How to Stop Toddler Tantrums: a foolproof guide that always works some of the time


If you’ve never been on the receiving end of a toddler tantrum, imagine that a small drunken person is screaming at you about illogical things like the injustice of having to drink out of a blue cup instead of a red one, or having to wear clothes when leaving the house or not being allowed to play with knives or climb inside the oven or maintain a diet of nothing but Teddy Grahams. Then imagine that every logical response you give that drunken person is reciprocated with tears, screaming, snot, and, my personal favorite, “going boneless” and writhing on the floor as one who is possessed.

Yeah, lots of fun.

Well, the time has come to finally reveal one of my best kept secrets: How to END toddler tantrums. Personally, I’ve found that the most effective way to combat these emotional tirades is to fight illogic with illogic. Let’s be real: using things like logic and reason with a raging toddler is pretty ineffective. Saying things like, “No, you can’t climb into the oven to check on dinner because you’ll cook yourself” means NOTHING to a toddler. He wants what he wants. End of story.

So, my weapon of choice: confusing the crap out of my toddler by acting equally senseless and illogical. Will it prevent a tantrum from beginning in the first place? Probably not. Will it stop a tantrum from continuing? Always. Maybe. Some of the time. Anyway…

Here are just a few things we revert to in the Holloman house when our toddler gets into a state:

  1. Juggle ANYTHING while singing circus music. Apples. Hot Wheels. Stuffed animals. Diapers. FULL diapers. If you don’t know how to juggle, it’s worth learning, because flying objects with goofy music are mind-boggling enough to stop an emotional rant.
  2. Transform into a dinosaur and start eating everything in sight. In the midst of B’s screams I’ll break out into a ferocious roar and stomp through the house, proclaiming that I’m hungry and I’m looking for a two-year-old to munch on. Usually about 30 seconds in I’ll have gained me a little dinosaur friend who wants to stomp around and eat things with me.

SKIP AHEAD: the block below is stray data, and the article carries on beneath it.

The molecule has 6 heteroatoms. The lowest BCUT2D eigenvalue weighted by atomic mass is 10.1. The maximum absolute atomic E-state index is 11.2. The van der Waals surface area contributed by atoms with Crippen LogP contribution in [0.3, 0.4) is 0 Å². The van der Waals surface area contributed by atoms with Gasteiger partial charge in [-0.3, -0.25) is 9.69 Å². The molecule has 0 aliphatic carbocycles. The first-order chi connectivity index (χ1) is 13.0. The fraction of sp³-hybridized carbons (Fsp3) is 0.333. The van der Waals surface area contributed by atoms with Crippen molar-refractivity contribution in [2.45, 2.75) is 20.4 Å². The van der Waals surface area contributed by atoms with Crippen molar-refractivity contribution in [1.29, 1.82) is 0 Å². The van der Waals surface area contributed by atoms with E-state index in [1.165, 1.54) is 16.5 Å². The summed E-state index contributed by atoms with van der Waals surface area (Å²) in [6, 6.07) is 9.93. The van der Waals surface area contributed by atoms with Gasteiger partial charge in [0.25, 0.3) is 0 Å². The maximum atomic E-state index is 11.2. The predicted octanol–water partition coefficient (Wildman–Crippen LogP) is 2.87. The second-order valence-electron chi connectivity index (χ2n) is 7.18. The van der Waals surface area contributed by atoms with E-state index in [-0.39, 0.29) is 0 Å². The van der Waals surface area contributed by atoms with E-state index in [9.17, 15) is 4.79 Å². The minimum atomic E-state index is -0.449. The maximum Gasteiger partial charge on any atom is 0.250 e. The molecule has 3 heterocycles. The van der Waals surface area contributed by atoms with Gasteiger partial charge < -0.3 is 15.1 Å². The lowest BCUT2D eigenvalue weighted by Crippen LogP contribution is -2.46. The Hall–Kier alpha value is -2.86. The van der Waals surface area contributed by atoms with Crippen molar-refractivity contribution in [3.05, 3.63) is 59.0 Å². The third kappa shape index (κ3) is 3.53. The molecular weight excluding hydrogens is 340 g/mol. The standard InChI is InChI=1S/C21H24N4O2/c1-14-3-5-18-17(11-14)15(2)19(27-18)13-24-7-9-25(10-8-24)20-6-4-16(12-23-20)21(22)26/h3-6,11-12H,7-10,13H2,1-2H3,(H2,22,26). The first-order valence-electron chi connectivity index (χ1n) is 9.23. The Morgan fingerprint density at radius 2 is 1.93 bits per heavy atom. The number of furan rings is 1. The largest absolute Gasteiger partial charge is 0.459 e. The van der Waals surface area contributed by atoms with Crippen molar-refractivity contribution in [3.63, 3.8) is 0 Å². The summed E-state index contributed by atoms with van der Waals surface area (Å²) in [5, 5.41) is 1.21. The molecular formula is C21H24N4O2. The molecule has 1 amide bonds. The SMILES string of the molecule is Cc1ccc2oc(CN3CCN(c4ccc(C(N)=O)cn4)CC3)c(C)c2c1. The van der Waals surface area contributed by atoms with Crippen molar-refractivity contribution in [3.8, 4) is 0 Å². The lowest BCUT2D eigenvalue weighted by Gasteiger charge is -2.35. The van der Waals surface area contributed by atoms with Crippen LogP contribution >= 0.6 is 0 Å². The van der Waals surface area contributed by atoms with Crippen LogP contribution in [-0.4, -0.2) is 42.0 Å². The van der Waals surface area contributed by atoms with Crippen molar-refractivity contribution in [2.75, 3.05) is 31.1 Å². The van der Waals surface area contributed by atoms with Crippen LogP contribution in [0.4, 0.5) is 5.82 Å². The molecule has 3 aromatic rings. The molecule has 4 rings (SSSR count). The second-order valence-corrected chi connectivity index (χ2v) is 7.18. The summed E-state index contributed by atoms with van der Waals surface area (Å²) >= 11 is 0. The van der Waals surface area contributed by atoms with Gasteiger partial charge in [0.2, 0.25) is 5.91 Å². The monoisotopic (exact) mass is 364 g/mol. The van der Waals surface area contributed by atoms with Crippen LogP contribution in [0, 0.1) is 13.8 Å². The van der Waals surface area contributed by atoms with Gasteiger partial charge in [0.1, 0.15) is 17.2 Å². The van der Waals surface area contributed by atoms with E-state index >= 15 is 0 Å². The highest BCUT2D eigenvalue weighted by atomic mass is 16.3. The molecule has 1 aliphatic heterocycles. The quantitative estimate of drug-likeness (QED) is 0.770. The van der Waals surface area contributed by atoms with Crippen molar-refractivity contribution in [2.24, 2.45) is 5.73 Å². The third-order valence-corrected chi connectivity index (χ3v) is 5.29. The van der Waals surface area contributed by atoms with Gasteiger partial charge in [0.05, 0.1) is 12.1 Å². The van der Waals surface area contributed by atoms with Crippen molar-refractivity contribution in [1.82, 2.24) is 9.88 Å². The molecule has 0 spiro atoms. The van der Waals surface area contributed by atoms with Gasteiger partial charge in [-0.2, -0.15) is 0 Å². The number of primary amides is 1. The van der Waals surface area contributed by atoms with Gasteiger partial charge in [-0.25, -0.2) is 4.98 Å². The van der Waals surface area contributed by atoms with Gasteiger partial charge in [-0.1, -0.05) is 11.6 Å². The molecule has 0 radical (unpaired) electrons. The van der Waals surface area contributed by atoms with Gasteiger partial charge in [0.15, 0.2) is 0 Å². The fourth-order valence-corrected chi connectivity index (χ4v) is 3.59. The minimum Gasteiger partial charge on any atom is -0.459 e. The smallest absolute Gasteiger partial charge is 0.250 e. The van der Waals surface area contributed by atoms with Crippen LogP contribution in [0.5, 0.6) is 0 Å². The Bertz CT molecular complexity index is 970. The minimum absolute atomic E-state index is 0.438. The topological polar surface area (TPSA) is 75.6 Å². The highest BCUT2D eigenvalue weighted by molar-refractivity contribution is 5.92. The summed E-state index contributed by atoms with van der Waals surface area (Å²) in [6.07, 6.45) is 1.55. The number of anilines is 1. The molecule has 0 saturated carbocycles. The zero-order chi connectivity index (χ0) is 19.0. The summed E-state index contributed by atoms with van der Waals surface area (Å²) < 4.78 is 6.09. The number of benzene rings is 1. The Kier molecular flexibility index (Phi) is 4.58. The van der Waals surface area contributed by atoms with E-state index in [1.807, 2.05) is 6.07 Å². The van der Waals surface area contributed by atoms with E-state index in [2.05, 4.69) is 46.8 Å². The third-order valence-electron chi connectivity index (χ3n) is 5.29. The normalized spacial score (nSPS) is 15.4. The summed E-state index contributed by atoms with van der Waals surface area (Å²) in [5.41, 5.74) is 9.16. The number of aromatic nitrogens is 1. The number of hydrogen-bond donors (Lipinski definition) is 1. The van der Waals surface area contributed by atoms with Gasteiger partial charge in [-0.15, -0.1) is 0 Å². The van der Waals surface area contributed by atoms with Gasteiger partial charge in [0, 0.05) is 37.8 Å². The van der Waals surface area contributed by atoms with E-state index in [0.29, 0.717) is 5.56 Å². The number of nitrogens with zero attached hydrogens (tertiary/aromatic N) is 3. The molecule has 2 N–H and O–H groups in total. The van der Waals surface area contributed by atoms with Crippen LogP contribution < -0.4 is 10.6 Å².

3. Hide. This one was discovered by accident, because one day I literally just hid under a blanket because I didn’t know how else to block out the screams. Ironically enough, the screams stopped and my two-year-old buddy climbed under the blanket with me, giggling and claiming he wanted to hide, too.
  4. Make your baby dance on the table. This is a recent one I probably enjoy a little too much. I’ll hold my three-month-old up and make her “dance” on the table while beat-boxing or rapping or singing show tunes. It’s so confusing for B he usually forgets what he was screaming about. If you don’t have a baby handy, you can improvise by busting some moves yourself.
  5. Injure yourself. Not really. Just pretend. I’ll “accidentally” run into the fridge or wall or “trip” over a toy or fall onto the couch yelling: “wwwOOOOOOAHHHHHoooooaaahHHHoooooBONK.” My pain is evidently B’s entertainment. Oh well. Whatever works.
  6. Leap into a getaway car and start driving out of control. And by “getaway car” I mean a couch or bed or anything that can be magically transformed into a vehicle. This one’s particularly effective for B, because he’s kind of obsessed with anything that has wheels. I’ll dive onto the couch, buckle my seatbelt, shift into gear, and go peeling down the road to Chick-fil-A (which is usually where we end up driving on our pretend excursions). Almost every time, B will jump in the car with me and make me move to the back seat so he can drive. (He’s kind of a control freak.)

So there you have it: six golden ways to snap your child out of his or her emotional volcanics. However, on the inevitable occasions when one or all of these methods fail, just remember that your tiny friends aren’t trying to make your life miserable—it’s just an unfortunate byproduct of all the feelings trying to fit into their small little bodies.

What crazy things have YOU tried to get your toddler acting like a civilized human being again? I’d love to hear from you!

Here’s to staying sane in the midst of tantrums—one dinosaur impression at a time.

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